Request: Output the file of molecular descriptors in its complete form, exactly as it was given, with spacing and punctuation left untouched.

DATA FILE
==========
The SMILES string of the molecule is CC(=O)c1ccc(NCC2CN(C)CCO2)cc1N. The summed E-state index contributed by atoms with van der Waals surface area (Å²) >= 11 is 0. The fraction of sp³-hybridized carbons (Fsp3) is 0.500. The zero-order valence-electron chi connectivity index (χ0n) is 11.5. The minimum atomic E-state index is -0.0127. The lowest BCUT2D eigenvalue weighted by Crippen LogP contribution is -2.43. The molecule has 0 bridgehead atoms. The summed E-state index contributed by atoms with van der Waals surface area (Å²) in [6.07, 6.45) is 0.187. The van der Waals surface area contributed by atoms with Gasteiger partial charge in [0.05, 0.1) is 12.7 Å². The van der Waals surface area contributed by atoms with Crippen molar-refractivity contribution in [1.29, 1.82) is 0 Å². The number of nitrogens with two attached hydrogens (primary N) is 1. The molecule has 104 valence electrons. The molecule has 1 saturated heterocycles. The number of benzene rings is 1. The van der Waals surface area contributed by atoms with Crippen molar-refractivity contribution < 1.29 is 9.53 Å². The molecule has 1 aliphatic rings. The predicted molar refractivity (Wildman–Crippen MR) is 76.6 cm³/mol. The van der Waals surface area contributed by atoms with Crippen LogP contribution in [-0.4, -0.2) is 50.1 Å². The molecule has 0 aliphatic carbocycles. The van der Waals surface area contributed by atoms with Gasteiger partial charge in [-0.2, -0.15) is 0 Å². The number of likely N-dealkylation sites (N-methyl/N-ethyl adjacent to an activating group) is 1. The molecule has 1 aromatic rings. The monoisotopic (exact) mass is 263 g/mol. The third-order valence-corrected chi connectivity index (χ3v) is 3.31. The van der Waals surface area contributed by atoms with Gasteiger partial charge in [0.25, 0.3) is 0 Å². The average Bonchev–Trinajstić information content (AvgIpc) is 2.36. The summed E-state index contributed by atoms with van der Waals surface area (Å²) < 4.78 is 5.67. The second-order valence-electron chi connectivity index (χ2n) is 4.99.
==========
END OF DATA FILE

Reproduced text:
The SMILES string of the molecule is CC(=O)c1ccc(NCC2CN(C)CCO2)cc1N. The summed E-state index contributed by atoms with van der Waals surface area (Å²) >= 11 is 0. The fraction of sp³-hybridized carbons (Fsp3) is 0.500. The zero-order valence-electron chi connectivity index (χ0n) is 11.5. The minimum atomic E-state index is -0.0127. The lowest BCUT2D eigenvalue weighted by Crippen LogP contribution is -2.43. The molecule has 0 bridgehead atoms. The summed E-state index contributed by atoms with van der Waals surface area (Å²) in [6.07, 6.45) is 0.187. The van der Waals surface area contributed by atoms with Gasteiger partial charge in [0.05, 0.1) is 12.7 Å². The van der Waals surface area contributed by atoms with Crippen molar-refractivity contribution in [1.29, 1.82) is 0 Å². The number of nitrogens with two attached hydrogens (primary N) is 1. The molecule has 104 valence electrons. The molecule has 1 saturated heterocycles. The number of benzene rings is 1. The van der Waals surface area contributed by atoms with Crippen molar-refractivity contribution < 1.29 is 9.53 Å². The molecule has 1 aliphatic rings. The predicted molar refractivity (Wildman–Crippen MR) is 76.6 cm³/mol. The van der Waals surface area contributed by atoms with Crippen LogP contribution in [-0.4, -0.2) is 50.1 Å². The molecule has 0 aliphatic carbocycles. The van der Waals surface area contributed by atoms with Gasteiger partial charge in [-0.2, -0.15) is 0 Å². The number of likely N-dealkylation sites (N-methyl/N-ethyl adjacent to an activating group) is 1. The molecule has 1 aromatic rings. The monoisotopic (exact) mass is 263 g/mol. The third-order valence-corrected chi connectivity index (χ3v) is 3.31. The van der Waals surface area contributed by atoms with Gasteiger partial charge in [0.25, 0.3) is 0 Å². The average Bonchev–Trinajstić information content (AvgIpc) is 2.36. The summed E-state index contributed by atoms with van der Waals surface area (Å²) < 4.78 is 5.67. The second-order valence-electron chi connectivity index (χ2n) is 4.99.